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Facing the specter of the globe's biggest and harshest mass journeys

HARINAGAR, Bangladesh -- One by one, the men in Gaurpodomando's family, unable to make a living here, walked out of this mud-caked village and never returned. Now, Gaurpodomando, who said he is about 35 years old, is the last man in his family still living in the waterlogged village along Bangladesh's Indian border. But one day soon, he and an untold number of others in Bangladesh and around the world may have to leave their homes, too, as climate change makes vast parts of Africa and Asia uninhabitable.


Preparing to confront the unknowable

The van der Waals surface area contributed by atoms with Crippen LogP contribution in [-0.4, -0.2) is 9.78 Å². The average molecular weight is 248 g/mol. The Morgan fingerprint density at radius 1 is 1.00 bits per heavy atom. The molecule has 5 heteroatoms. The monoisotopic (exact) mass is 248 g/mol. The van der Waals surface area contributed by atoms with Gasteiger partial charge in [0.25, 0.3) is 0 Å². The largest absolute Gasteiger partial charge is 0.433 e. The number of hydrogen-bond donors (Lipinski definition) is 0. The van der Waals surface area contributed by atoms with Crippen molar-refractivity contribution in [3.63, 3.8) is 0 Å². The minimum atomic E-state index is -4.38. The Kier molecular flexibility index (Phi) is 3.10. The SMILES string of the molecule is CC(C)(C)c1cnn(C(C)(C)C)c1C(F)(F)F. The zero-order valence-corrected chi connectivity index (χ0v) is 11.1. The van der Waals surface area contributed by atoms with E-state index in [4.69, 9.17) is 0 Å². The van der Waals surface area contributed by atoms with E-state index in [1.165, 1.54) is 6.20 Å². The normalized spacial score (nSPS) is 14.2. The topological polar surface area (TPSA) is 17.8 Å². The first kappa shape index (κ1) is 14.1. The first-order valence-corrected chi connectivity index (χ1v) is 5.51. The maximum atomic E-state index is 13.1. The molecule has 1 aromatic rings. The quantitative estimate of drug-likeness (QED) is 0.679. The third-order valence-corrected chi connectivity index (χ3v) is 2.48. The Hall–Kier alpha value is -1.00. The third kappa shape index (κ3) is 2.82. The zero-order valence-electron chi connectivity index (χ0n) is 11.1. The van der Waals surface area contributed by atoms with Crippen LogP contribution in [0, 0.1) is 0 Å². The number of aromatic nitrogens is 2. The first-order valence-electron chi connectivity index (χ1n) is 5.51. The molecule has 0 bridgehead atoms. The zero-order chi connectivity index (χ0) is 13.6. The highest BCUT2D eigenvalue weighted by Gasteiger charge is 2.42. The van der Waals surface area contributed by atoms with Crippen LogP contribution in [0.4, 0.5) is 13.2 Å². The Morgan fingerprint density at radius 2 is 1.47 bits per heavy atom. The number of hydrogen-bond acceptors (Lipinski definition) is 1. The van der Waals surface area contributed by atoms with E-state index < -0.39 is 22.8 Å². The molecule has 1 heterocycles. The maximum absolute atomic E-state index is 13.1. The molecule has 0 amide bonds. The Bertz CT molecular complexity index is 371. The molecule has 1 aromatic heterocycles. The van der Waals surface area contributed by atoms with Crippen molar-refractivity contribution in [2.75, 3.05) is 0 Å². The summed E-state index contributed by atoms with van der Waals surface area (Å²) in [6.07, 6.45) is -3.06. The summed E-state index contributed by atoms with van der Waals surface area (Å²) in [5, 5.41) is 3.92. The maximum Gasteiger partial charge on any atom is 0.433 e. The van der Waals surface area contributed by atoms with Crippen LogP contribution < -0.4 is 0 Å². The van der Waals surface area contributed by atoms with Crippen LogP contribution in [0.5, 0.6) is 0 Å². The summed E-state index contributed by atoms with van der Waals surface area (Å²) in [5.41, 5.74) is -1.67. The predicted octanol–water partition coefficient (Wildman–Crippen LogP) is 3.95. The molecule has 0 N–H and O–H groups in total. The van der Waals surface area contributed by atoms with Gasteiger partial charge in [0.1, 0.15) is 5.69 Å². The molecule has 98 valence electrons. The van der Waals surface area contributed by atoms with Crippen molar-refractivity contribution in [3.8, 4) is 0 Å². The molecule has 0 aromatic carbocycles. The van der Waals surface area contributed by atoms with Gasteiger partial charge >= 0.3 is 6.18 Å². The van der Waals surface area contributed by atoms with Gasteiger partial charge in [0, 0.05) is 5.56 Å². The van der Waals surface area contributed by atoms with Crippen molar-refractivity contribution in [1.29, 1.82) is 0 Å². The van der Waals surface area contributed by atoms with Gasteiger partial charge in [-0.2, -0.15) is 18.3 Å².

Any way you look at it, the numbers on climate migration are staggering. The problem is, there are a lot of ways to look at it. One study says 100 million people will be displaced by global warming. Another puts it at 250 million, and yet another says the number could be 1 billion, an almost unthinkable crush of humanity. How can the numbers be so wildly disparate? The truth is, researchers acknowledge, that though climate migration may be the defining issue of the century, it is calculated with fuzzy math.


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